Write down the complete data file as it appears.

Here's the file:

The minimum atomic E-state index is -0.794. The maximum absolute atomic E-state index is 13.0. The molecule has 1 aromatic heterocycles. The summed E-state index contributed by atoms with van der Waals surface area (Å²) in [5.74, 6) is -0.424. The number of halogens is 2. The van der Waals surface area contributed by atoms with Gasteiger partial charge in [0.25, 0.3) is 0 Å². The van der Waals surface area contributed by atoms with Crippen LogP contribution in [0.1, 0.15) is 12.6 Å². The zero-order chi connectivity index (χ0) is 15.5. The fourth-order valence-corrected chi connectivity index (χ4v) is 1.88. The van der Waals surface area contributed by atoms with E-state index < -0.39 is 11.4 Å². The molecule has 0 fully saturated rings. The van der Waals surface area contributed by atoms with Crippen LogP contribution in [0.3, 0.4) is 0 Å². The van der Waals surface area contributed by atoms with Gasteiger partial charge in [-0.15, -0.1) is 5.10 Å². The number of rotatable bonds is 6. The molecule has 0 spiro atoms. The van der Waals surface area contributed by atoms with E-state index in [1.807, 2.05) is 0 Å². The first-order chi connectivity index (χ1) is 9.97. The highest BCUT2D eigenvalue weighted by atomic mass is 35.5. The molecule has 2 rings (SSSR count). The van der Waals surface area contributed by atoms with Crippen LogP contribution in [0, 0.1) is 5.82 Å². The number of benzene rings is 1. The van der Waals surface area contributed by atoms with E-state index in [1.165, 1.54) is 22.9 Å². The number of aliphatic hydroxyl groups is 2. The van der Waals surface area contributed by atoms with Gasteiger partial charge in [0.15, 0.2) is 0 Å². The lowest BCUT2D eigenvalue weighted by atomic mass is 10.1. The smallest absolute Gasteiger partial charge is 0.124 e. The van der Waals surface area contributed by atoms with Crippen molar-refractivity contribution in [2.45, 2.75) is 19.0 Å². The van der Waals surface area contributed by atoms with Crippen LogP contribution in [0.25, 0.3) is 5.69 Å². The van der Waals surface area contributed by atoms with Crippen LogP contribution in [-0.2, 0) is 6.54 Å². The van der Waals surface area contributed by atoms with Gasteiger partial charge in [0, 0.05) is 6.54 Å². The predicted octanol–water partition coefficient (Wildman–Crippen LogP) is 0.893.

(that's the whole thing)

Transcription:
The minimum atomic E-state index is -0.794. The maximum absolute atomic E-state index is 13.0. The molecule has 1 aromatic heterocycles. The summed E-state index contributed by atoms with van der Waals surface area (Å²) in [5.74, 6) is -0.424. The number of halogens is 2. The van der Waals surface area contributed by atoms with Gasteiger partial charge in [0.25, 0.3) is 0 Å². The van der Waals surface area contributed by atoms with Crippen LogP contribution in [0.1, 0.15) is 12.6 Å². The zero-order chi connectivity index (χ0) is 15.5. The fourth-order valence-corrected chi connectivity index (χ4v) is 1.88. The van der Waals surface area contributed by atoms with E-state index < -0.39 is 11.4 Å². The molecule has 0 fully saturated rings. The van der Waals surface area contributed by atoms with Crippen LogP contribution in [0.3, 0.4) is 0 Å². The van der Waals surface area contributed by atoms with Gasteiger partial charge in [-0.15, -0.1) is 5.10 Å². The number of rotatable bonds is 6. The molecule has 0 spiro atoms. The van der Waals surface area contributed by atoms with E-state index in [1.807, 2.05) is 0 Å². The first-order chi connectivity index (χ1) is 9.97. The highest BCUT2D eigenvalue weighted by atomic mass is 35.5. The molecule has 2 rings (SSSR count). The van der Waals surface area contributed by atoms with Crippen LogP contribution in [0, 0.1) is 5.82 Å². The number of benzene rings is 1. The van der Waals surface area contributed by atoms with E-state index in [1.165, 1.54) is 22.9 Å². The number of aliphatic hydroxyl groups is 2. The van der Waals surface area contributed by atoms with Gasteiger partial charge in [0.15, 0.2) is 0 Å². The lowest BCUT2D eigenvalue weighted by atomic mass is 10.1. The smallest absolute Gasteiger partial charge is 0.124 e. The van der Waals surface area contributed by atoms with Crippen molar-refractivity contribution in [2.45, 2.75) is 19.0 Å². The van der Waals surface area contributed by atoms with Crippen LogP contribution in [0.25, 0.3) is 5.69 Å². The van der Waals surface area contributed by atoms with Crippen LogP contribution in [-0.2, 0) is 6.54 Å². The van der Waals surface area contributed by atoms with Gasteiger partial charge in [0, 0.05) is 6.54 Å². The predicted octanol–water partition coefficient (Wildman–Crippen LogP) is 0.893.